The British and Irish governments have recently published details of their contingency planning for an Integrated Single Electricity Market (I-SEM) in the event of a no-deal Brexit. The overall theme is that both governments are committed to maintaining I-SEM, regardless of whether Brexit is hard or soft.
The British government has prepared emergency legislation for Northern Ireland (which could be implemented by Westminster via direct rule and by-passing Stormont), to ensure that I-SEM continues to operate in a no-deal Brexit.
Likewise, the Irish government has prepared a single "omnibus" draft emergency legislation, known as the Withdrawal of the UK from the EU (Consequential Provisions) Bill 2019. This could be implemented in the case of a no-deal Brexit and covers a number of areas, including making licence modifications, to ensure that I-SEM continues to function.
Nevertheless, the Department for Business, Energy and Industrial Strategy (BEIS) in the UK has confirmed that:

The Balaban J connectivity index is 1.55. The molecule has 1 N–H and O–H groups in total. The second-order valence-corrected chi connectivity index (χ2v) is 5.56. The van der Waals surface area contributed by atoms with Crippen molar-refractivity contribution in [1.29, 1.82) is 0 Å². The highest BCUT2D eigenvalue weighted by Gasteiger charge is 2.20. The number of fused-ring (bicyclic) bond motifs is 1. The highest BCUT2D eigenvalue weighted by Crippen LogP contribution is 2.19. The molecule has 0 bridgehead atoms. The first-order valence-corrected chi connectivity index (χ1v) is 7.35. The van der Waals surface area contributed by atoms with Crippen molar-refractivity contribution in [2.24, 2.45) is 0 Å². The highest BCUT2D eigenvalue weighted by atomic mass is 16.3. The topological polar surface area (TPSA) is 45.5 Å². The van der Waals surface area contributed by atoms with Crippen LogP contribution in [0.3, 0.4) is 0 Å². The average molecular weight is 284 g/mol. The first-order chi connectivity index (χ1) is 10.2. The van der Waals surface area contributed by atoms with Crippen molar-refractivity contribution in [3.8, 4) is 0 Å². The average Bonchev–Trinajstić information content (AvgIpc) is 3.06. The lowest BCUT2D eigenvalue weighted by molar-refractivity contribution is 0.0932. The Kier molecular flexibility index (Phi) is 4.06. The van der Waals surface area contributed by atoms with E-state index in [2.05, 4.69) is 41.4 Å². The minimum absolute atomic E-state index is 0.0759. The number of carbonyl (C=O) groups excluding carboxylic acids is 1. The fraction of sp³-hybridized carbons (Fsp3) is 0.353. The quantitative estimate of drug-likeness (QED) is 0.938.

- Both governments are still seeking assurances from the EU Commission that I-SEM will continue even in a no-deal Brexit
- In a no-deal Brexit, the I-SEM day ahead market would be decoupled from the rest of Europe leaving it as an all island market only, with some interconnector trading with Great Britain in the intra-day market
- As a consequence of reduced liquidity electricity prices would be expected to rise
- SONI and Eirgrid would be required, through licence modifications, to apply the same rules in both jurisdictions (subject to any different legal requirements) but, this may not always be possible if laws begin to diverge
- In the event that it is not possible to continue to operate I-SEM following a no-deal Brexit, then it would take at least two years to replace it with two new markets. As such, there will be no cliff edge on the 29 March.
As with everything Brexit related there remains significant uncertainty, however there appears to be the political will to keep I-SEM intact regardless of what happens in the next few weeks.